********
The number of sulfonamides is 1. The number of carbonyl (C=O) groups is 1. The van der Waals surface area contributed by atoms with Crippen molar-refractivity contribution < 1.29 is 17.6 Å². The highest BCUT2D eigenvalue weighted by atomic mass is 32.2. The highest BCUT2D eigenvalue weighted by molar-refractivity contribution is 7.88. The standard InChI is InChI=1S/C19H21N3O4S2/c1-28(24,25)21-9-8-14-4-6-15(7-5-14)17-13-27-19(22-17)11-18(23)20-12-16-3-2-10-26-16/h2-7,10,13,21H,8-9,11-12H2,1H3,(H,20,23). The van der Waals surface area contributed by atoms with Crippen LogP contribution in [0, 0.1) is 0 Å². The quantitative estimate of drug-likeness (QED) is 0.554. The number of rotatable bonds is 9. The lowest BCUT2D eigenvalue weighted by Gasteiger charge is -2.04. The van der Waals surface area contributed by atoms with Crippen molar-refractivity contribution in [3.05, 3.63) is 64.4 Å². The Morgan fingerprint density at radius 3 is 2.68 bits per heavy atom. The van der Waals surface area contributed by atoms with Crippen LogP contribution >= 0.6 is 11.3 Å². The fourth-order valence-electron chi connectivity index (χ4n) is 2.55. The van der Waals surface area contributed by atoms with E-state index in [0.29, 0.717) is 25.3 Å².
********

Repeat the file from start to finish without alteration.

The number of sulfonamides is 1. The number of carbonyl (C=O) groups is 1. The van der Waals surface area contributed by atoms with Crippen molar-refractivity contribution < 1.29 is 17.6 Å². The highest BCUT2D eigenvalue weighted by atomic mass is 32.2. The highest BCUT2D eigenvalue weighted by molar-refractivity contribution is 7.88. The standard InChI is InChI=1S/C19H21N3O4S2/c1-28(24,25)21-9-8-14-4-6-15(7-5-14)17-13-27-19(22-17)11-18(23)20-12-16-3-2-10-26-16/h2-7,10,13,21H,8-9,11-12H2,1H3,(H,20,23). The van der Waals surface area contributed by atoms with Crippen LogP contribution in [0, 0.1) is 0 Å². The quantitative estimate of drug-likeness (QED) is 0.554. The number of rotatable bonds is 9. The lowest BCUT2D eigenvalue weighted by Gasteiger charge is -2.04. The van der Waals surface area contributed by atoms with Crippen molar-refractivity contribution in [3.05, 3.63) is 64.4 Å². The Morgan fingerprint density at radius 3 is 2.68 bits per heavy atom. The van der Waals surface area contributed by atoms with Crippen LogP contribution >= 0.6 is 11.3 Å². The fourth-order valence-electron chi connectivity index (χ4n) is 2.55. The van der Waals surface area contributed by atoms with E-state index in [0.29, 0.717) is 25.3 Å².